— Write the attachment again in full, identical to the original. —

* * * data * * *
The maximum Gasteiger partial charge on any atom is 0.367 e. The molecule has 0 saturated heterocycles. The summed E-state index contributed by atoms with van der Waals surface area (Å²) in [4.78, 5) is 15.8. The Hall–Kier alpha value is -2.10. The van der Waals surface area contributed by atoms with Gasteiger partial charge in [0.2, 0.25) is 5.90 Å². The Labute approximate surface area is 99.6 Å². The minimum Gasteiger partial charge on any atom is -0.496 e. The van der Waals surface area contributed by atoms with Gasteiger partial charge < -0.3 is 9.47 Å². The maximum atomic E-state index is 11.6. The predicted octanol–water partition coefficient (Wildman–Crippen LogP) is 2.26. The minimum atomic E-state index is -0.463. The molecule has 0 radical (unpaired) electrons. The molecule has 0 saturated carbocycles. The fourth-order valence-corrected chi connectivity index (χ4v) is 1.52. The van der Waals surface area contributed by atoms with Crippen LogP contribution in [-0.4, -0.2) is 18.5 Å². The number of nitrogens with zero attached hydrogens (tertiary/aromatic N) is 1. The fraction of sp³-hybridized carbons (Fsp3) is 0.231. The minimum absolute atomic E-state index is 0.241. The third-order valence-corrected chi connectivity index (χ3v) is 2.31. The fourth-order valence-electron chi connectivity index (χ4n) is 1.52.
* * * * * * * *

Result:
The maximum Gasteiger partial charge on any atom is 0.367 e. The molecule has 0 saturated heterocycles. The summed E-state index contributed by atoms with van der Waals surface area (Å²) in [4.78, 5) is 15.8. The Hall–Kier alpha value is -2.10. The van der Waals surface area contributed by atoms with Gasteiger partial charge in [0.2, 0.25) is 5.90 Å². The Labute approximate surface area is 99.6 Å². The minimum Gasteiger partial charge on any atom is -0.496 e. The van der Waals surface area contributed by atoms with Gasteiger partial charge < -0.3 is 9.47 Å². The maximum atomic E-state index is 11.6. The predicted octanol–water partition coefficient (Wildman–Crippen LogP) is 2.26. The minimum atomic E-state index is -0.463. The molecule has 0 radical (unpaired) electrons. The molecule has 0 saturated carbocycles. The fourth-order valence-corrected chi connectivity index (χ4v) is 1.52. The van der Waals surface area contributed by atoms with Crippen LogP contribution in [-0.4, -0.2) is 18.5 Å². The number of nitrogens with zero attached hydrogens (tertiary/aromatic N) is 1. The fraction of sp³-hybridized carbons (Fsp3) is 0.231. The minimum absolute atomic E-state index is 0.241. The third-order valence-corrected chi connectivity index (χ3v) is 2.31. The fourth-order valence-electron chi connectivity index (χ4n) is 1.52.